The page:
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15

Since you did not interview Corak and have no firsthand information on what he actually said, you must cite Younglai. If you had access to a reliable transcript of the interview, and verified there that Corak said what Younglai claims he said, then you can cite Corak.


13

To add to Allure's suggestion, I think it would be most appropriate to make a slightly longer citation like According to (Corak, reported in Younglai 2016) You stated that you didn't want to include both names, but I think it is more helpful to the reader that way. Additionally, the above citation tries to be not too wordy (compared to yours), as it is ...


12

No permission is needed to credit, cite or link to Project Gutenberg as the source of something you use. This applies even for commercial use. Firstly, I think you may have misunderstood this a bit. The text isn't saying you shouldn't cite Project Gutenberg; in fact, it's saying the opposite -- that you don't need permission to cite them. Project Gutenberg ...


10

Technically speaking, the answer to your question is that no, it's not common for a paper not to be indexed. MathSciNet indexes almost all reputable math journals. And I say almost because like all good mathematicians I don't want to make an unproved universal claim, but I don't have any example of a non-indexed reputable math journal in mind. What is ...


9

I don't think I'd call it inappropriate, exactly, but I don't think it is the best way to word it. Your use of the word "arguably" signals that the phrase "progress has been made" is subjective - and in particular, it's a subjective opinion coming from a source that is clearly not impartial (you). Also, "progress has been made" is vague and not very ...


8

When citing, you should include the document's author(s). For a thesis, that'll be a single author. You needn't name any other contributors, e.g., any supervisors.


6

I note that the Gutenberg version doesn't have page numbers so chapter is about all you can cite if you use it directly. I'll also note that the Gutenberg editions are sometimes taken from multiple editions of a work and that they modernize spellings for some works. This makes citation difficult when you need to be definitive. You are better off citing from ...


6

I'll assume the quotation marks were used in the advertisement. Since you represented the text as coming from the reference, and provided the reference, it's not plagiarism. That doesn't mean it's necessarily okay. If the purpose of the assignment was to practice writing advertisement text, then you didn't do that and didn't complete the assignment. If ...


3

If you absolutely must reference this, @6005's solution seems like the best approach. However, I suggest that you find a better source instead. The major purpose of citations is to direct the skeptical or curious reader to sources supporting an argument. Referencing a newspaper article where someone restates the idea doesn't serve that aim. The other major ...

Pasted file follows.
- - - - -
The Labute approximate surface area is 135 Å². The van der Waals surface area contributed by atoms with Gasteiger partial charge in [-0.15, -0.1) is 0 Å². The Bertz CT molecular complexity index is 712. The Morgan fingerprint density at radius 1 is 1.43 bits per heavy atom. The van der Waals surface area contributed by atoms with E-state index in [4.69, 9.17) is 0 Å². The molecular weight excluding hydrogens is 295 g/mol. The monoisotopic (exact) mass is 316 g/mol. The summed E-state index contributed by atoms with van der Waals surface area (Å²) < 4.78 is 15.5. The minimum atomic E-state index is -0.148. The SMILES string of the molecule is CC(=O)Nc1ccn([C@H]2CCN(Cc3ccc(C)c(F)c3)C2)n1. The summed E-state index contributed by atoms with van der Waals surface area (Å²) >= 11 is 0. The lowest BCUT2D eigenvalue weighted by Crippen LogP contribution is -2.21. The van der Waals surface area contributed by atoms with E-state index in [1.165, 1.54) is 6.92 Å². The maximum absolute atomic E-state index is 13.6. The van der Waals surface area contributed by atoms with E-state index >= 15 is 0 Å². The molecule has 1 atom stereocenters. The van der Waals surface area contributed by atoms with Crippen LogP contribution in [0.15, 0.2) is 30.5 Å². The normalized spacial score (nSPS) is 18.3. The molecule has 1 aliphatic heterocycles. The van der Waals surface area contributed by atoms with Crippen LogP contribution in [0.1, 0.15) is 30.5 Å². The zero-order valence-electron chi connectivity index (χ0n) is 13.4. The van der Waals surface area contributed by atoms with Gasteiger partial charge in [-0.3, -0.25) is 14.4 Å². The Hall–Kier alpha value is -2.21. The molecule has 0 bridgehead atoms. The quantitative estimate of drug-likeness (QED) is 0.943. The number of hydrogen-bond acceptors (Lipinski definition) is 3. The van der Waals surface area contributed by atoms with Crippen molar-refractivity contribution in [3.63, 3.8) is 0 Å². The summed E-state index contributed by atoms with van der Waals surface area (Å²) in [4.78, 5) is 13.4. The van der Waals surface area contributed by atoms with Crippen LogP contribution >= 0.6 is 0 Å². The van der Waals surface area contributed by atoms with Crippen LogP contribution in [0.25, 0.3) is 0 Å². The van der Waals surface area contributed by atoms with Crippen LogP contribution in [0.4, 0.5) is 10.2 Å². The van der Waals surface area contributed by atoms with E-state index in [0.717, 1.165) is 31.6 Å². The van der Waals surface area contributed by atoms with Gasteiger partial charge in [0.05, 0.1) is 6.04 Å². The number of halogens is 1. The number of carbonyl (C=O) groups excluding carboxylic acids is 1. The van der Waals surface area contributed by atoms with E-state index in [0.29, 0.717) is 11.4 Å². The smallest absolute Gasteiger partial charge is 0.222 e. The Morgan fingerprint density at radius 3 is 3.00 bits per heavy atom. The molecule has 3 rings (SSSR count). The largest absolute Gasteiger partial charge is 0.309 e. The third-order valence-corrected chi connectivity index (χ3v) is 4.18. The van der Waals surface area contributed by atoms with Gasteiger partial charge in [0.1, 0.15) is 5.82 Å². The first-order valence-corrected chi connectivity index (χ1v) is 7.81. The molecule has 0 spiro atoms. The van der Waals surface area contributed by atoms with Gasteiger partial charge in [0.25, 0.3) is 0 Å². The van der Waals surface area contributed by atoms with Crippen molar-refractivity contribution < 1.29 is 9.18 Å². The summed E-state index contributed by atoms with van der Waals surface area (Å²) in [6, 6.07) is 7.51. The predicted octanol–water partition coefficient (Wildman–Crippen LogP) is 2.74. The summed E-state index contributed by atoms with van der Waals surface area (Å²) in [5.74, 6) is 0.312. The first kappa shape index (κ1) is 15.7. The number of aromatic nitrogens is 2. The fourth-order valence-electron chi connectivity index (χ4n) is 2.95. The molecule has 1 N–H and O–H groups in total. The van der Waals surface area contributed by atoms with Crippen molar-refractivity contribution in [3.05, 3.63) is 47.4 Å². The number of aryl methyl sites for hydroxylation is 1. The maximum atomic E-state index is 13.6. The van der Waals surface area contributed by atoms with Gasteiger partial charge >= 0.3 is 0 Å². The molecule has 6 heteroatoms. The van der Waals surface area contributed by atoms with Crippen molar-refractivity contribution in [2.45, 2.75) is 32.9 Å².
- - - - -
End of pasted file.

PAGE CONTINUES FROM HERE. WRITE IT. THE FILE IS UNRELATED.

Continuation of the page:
2

Since the web isn't a permanent repository, either reference something that is, or give the date on which you access the web article as part of the reference. And in your example, give the URL at which you found the article, not just the title of the website. So, more like this: Hutchinson, L, 2016. 'The audacious rescue plan that might have saved space ...


2

If you can't find the source at all, you should choose a different image. You can't simply put a citation like: Image. Found on the internet, source unknown. Even though it would be nice to be able to do that, that defeats the purpose of having a citation at all, which is so that people can see where you got it. You might find the following questions ...


1

Assuming you want to be helpful to the readers (without regard for pleasing the authors of the cited articles), this depends on whether you are writing a guide to the literature, or merely explaining facts and results. A guide to the literature should include many sources, while saying something useful on these sources. An explanation of facts and results ...


1

I would probably follow roughly the following steps: Read the conference paper thoroughly, and decide how it relates to your paper. This part is regardless of the details of who published first; it is just a matter of knowing the facts, and clearly figuring out what their work is about, how it overlaps with yours, and to what extent the results are the same ...


1

Great question! Among other challenges, citing this book is not easy because it is part of a series, and the publisher's name is very similar to the series name. Publisher: Hutchinson & Co. Series: Hutchinson University Library (Philosophy) Series editor: H. J. Paton I prefer the Chicago Manual of Style, 17th ed. (2017) (hereafter, Chicago), Notes ...


1

Disclosure: I work at SerpApi. You can use google-search-results package to extract data from Google Scholar citations. Check a demo at Repl.it. from serpapi.google_search_results import GoogleSearchResults from more_itertools import first_true client = GoogleSearchResults({ "engine": "google_scholar", "q": "coffee", }) data = client.get_dict() ...


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